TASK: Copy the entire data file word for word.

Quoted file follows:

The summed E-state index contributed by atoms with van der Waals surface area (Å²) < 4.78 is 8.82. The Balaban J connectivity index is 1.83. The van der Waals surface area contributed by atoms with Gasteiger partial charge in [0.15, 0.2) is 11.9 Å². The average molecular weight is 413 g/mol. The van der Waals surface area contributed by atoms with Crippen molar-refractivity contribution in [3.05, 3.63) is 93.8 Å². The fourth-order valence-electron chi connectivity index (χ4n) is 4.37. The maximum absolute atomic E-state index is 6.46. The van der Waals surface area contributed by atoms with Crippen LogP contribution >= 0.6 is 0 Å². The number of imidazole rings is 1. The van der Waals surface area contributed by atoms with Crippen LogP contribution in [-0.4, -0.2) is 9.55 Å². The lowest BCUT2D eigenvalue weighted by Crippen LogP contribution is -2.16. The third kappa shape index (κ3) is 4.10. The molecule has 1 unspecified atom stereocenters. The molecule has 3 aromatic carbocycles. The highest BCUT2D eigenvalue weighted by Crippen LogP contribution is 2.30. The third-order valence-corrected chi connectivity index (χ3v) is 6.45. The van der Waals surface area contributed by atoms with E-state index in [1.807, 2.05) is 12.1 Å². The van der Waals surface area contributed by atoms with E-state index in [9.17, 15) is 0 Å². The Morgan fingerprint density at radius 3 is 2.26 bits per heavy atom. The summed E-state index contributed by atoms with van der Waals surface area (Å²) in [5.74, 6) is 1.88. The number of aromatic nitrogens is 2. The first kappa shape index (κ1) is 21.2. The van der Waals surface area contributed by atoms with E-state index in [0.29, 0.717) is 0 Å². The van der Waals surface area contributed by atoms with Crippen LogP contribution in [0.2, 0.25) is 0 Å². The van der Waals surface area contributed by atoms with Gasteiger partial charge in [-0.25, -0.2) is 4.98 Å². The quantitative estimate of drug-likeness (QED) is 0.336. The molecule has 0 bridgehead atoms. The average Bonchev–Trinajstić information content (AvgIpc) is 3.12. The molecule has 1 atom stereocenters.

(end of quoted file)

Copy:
The summed E-state index contributed by atoms with van der Waals surface area (Å²) < 4.78 is 8.82. The Balaban J connectivity index is 1.83. The van der Waals surface area contributed by atoms with Gasteiger partial charge in [0.15, 0.2) is 11.9 Å². The average molecular weight is 413 g/mol. The van der Waals surface area contributed by atoms with Crippen molar-refractivity contribution in [3.05, 3.63) is 93.8 Å². The fourth-order valence-electron chi connectivity index (χ4n) is 4.37. The maximum absolute atomic E-state index is 6.46. The van der Waals surface area contributed by atoms with Crippen LogP contribution >= 0.6 is 0 Å². The number of imidazole rings is 1. The van der Waals surface area contributed by atoms with Crippen LogP contribution in [-0.4, -0.2) is 9.55 Å². The lowest BCUT2D eigenvalue weighted by Crippen LogP contribution is -2.16. The third kappa shape index (κ3) is 4.10. The molecule has 1 unspecified atom stereocenters. The molecule has 3 aromatic carbocycles. The highest BCUT2D eigenvalue weighted by Crippen LogP contribution is 2.30. The third-order valence-corrected chi connectivity index (χ3v) is 6.45. The van der Waals surface area contributed by atoms with E-state index in [1.807, 2.05) is 12.1 Å². The van der Waals surface area contributed by atoms with E-state index in [9.17, 15) is 0 Å². The Morgan fingerprint density at radius 3 is 2.26 bits per heavy atom. The summed E-state index contributed by atoms with van der Waals surface area (Å²) in [5.74, 6) is 1.88. The number of aromatic nitrogens is 2. The first kappa shape index (κ1) is 21.2. The van der Waals surface area contributed by atoms with E-state index in [0.29, 0.717) is 0 Å². The van der Waals surface area contributed by atoms with Crippen LogP contribution in [0.2, 0.25) is 0 Å². The van der Waals surface area contributed by atoms with Gasteiger partial charge in [-0.25, -0.2) is 4.98 Å². The quantitative estimate of drug-likeness (QED) is 0.336. The molecule has 0 bridgehead atoms. The average Bonchev–Trinajstić information content (AvgIpc) is 3.12. The molecule has 1 atom stereocenters.